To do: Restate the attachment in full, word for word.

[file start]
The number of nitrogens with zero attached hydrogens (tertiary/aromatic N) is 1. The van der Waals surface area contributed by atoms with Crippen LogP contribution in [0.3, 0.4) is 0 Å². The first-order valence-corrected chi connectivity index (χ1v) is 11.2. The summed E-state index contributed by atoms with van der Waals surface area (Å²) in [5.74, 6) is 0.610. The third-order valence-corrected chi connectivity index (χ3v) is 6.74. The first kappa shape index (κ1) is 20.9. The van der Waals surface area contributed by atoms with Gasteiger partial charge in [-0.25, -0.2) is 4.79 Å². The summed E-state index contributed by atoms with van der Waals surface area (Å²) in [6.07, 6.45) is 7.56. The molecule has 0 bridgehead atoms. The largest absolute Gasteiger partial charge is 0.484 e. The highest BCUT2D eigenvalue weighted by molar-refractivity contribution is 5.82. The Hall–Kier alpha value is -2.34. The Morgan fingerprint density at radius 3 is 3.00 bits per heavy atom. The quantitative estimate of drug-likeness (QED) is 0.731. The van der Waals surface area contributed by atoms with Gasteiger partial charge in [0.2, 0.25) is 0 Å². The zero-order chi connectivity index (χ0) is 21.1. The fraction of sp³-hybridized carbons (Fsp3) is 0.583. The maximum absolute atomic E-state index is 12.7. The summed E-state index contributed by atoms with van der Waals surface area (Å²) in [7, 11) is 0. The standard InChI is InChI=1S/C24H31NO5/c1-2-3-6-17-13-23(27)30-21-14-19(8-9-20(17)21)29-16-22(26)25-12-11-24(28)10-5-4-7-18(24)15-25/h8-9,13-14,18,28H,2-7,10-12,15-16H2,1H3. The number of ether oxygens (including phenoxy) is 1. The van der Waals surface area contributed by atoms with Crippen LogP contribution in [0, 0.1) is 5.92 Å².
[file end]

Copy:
The number of nitrogens with zero attached hydrogens (tertiary/aromatic N) is 1. The van der Waals surface area contributed by atoms with Crippen LogP contribution in [0.3, 0.4) is 0 Å². The first-order valence-corrected chi connectivity index (χ1v) is 11.2. The summed E-state index contributed by atoms with van der Waals surface area (Å²) in [5.74, 6) is 0.610. The third-order valence-corrected chi connectivity index (χ3v) is 6.74. The first kappa shape index (κ1) is 20.9. The van der Waals surface area contributed by atoms with Gasteiger partial charge in [-0.25, -0.2) is 4.79 Å². The summed E-state index contributed by atoms with van der Waals surface area (Å²) in [6.07, 6.45) is 7.56. The molecule has 0 bridgehead atoms. The largest absolute Gasteiger partial charge is 0.484 e. The highest BCUT2D eigenvalue weighted by molar-refractivity contribution is 5.82. The Hall–Kier alpha value is -2.34. The Morgan fingerprint density at radius 3 is 3.00 bits per heavy atom. The quantitative estimate of drug-likeness (QED) is 0.731. The van der Waals surface area contributed by atoms with Gasteiger partial charge in [0.2, 0.25) is 0 Å². The zero-order chi connectivity index (χ0) is 21.1. The fraction of sp³-hybridized carbons (Fsp3) is 0.583. The maximum absolute atomic E-state index is 12.7. The summed E-state index contributed by atoms with van der Waals surface area (Å²) in [7, 11) is 0. The standard InChI is InChI=1S/C24H31NO5/c1-2-3-6-17-13-23(27)30-21-14-19(8-9-20(17)21)29-16-22(26)25-12-11-24(28)10-5-4-7-18(24)15-25/h8-9,13-14,18,28H,2-7,10-12,15-16H2,1H3. The number of ether oxygens (including phenoxy) is 1. The van der Waals surface area contributed by atoms with Crippen LogP contribution in [0, 0.1) is 5.92 Å².